Original Research - Special Collection: Urban Public Theology in South Africa

Space, place and ecology: Doing ecofeminist urban theology in Gauteng

Annalet van Schalkwyk
HTS Teologiese Studies / Theological Studies | Vol 70, No 3 | a2767 | DOI: https://doi.org/10.4102/hts.v70i3.2767 | © 2014 Annalet van Schalkwyk | This work is licensed under CC Attribution 4.0
Submitted: 17 June 2014 | Published: 20 November 2014

About the author(s)

Annalet van Schalkwyk, Department of Christian Spirituality, Church History and Missiology, University of South Africa, South Africa


The basic motivation for this article is to explore the critical, yet hopeful vision which urban theologians – and specifically ecofeminist urban theologians – have for justice, reconciliation and abundance of life in urban Gauteng. This requires that urban spatiality, with its conflicting sides in a rampantly capitalist Gauteng, needs to be understood. It also requires an understanding of how urbanity and ecology may – yet so often do not – overlap. According to ecofeminist theologian Anne Primavesi, space and place needs to be understood in relation to the earth as the body of God – a web of interrelated and interconnected subjects and living beings which constitute the earth with its various ecosystems. This belies the established understanding that space and place is created mostly through the anthropocentric activity and mastery of people. Such an ecological understanding of space, place and urbanity leads to my exploration of a missiology of space as the manifestation of the presence of God in the spaces of nature and human civilisation. I conclude by proposing the practice of urban mission as making the liturgical and sacramental links between ecology, space, and the reclamation of urban space as sacred by Christian and other agents of urban activism.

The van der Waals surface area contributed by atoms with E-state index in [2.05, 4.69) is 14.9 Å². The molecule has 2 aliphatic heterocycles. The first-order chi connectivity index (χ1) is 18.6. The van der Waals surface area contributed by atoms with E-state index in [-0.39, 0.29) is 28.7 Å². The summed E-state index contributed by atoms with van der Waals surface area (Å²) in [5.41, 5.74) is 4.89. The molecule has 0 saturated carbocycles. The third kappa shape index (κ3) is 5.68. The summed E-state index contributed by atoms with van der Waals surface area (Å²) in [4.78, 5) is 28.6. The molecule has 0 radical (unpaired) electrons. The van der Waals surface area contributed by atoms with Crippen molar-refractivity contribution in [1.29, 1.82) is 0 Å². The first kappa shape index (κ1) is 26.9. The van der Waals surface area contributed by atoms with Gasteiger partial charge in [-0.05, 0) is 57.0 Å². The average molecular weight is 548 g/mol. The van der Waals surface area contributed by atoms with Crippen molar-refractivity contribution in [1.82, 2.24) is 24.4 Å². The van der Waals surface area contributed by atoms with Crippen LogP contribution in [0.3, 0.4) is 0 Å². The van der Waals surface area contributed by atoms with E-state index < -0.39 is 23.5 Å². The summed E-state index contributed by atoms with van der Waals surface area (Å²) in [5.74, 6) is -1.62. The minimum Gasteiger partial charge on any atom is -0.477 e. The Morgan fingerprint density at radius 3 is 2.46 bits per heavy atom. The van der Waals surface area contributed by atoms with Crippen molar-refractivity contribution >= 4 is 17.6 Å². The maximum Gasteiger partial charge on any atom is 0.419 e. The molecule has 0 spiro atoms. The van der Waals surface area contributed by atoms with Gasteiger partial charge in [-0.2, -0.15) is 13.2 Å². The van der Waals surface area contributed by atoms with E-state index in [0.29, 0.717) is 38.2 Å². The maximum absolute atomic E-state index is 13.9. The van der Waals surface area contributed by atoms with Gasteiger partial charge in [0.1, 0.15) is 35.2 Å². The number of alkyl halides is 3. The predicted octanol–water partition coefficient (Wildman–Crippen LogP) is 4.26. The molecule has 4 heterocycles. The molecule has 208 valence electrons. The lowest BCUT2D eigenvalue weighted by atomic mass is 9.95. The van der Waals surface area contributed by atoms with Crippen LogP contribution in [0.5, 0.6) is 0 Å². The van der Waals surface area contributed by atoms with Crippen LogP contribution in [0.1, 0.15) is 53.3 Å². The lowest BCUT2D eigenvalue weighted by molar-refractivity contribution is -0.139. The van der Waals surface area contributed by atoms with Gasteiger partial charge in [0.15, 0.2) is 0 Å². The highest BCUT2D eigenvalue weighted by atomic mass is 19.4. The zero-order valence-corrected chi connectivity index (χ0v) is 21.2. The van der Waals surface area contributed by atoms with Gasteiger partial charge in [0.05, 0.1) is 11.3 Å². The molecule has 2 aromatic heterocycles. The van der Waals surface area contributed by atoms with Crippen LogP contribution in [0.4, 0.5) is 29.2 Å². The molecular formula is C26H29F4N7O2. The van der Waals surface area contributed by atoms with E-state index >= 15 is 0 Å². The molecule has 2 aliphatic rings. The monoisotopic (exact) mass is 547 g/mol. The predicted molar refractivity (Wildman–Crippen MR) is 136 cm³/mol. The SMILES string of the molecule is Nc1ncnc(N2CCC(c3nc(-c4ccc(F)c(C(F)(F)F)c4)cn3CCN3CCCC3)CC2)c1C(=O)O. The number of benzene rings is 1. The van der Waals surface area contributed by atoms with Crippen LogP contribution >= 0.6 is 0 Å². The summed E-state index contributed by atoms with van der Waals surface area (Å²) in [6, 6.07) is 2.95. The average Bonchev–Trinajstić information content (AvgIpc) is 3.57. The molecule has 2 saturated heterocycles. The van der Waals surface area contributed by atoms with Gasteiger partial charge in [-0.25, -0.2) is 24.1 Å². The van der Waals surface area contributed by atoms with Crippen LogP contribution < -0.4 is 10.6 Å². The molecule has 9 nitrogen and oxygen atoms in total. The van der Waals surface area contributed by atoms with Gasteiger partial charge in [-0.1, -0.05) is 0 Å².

urban theology; ecofeminist theology; space; place; city; Gauteng; displacement; ecology; marginalised people


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